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Categories: If books were real... and On Writing.

If books were food, ‘Sense & Sensibility’ would be…

Sense and Sensibility by Jane Austen… would be a French macaroon. Both smell sweet, they are pretty, girly, full of sugar and spice and all things nice. S&S is a coming of age story, Marianne is led by the heart, by sensation, by immediacy. I read it at different ages and got completely different things out of it. I admit to being irritated by Marianne when I first read the book as a teenager, I thought her rather silly and vapid. Re-read when I was older and bruised by love, I felt sad for her loss of youthful energy. Her final understanding is that the true nature of love is nothing to do with fleeting romantic gestures and fine words, but everything to do with dedication and constancy and two souls chiming as one as the years go by.   ‘Sense & Sensibility’ by Jane Austen [UK: Vintage Classics] And if you’d like to tweet a link to THIS post, here’s my suggested tweet: Imagine, if books were food: SENSE AND SENSIBILITY by Jane Austen #books http://wp.me/p5gEM4-j5 via @SandraDanby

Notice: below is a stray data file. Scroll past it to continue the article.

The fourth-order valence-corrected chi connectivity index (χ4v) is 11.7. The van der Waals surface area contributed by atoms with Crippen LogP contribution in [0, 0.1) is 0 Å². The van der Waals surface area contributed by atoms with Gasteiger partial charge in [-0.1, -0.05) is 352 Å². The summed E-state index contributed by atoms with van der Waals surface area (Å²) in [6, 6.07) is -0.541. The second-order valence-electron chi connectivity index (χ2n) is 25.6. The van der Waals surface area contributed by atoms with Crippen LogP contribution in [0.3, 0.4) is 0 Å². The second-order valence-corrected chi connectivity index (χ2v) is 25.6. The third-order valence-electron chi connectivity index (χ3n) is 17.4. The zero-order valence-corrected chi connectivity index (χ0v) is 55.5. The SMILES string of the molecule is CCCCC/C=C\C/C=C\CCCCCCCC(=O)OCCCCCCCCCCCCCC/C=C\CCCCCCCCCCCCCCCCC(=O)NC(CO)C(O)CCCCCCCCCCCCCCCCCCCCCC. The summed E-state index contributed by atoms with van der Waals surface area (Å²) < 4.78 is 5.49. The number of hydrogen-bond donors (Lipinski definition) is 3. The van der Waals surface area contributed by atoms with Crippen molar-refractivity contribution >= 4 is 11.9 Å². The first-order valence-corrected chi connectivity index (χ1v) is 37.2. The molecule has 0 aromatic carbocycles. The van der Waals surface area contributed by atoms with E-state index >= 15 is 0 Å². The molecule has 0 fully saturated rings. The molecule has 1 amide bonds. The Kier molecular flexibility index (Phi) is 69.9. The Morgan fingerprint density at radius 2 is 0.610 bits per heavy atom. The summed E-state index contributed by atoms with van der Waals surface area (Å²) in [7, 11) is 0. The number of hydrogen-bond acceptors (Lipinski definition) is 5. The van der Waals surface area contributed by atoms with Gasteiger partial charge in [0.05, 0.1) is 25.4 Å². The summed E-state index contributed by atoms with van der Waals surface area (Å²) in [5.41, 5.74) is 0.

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Categories: Book Love, If books were food..., and On Writing.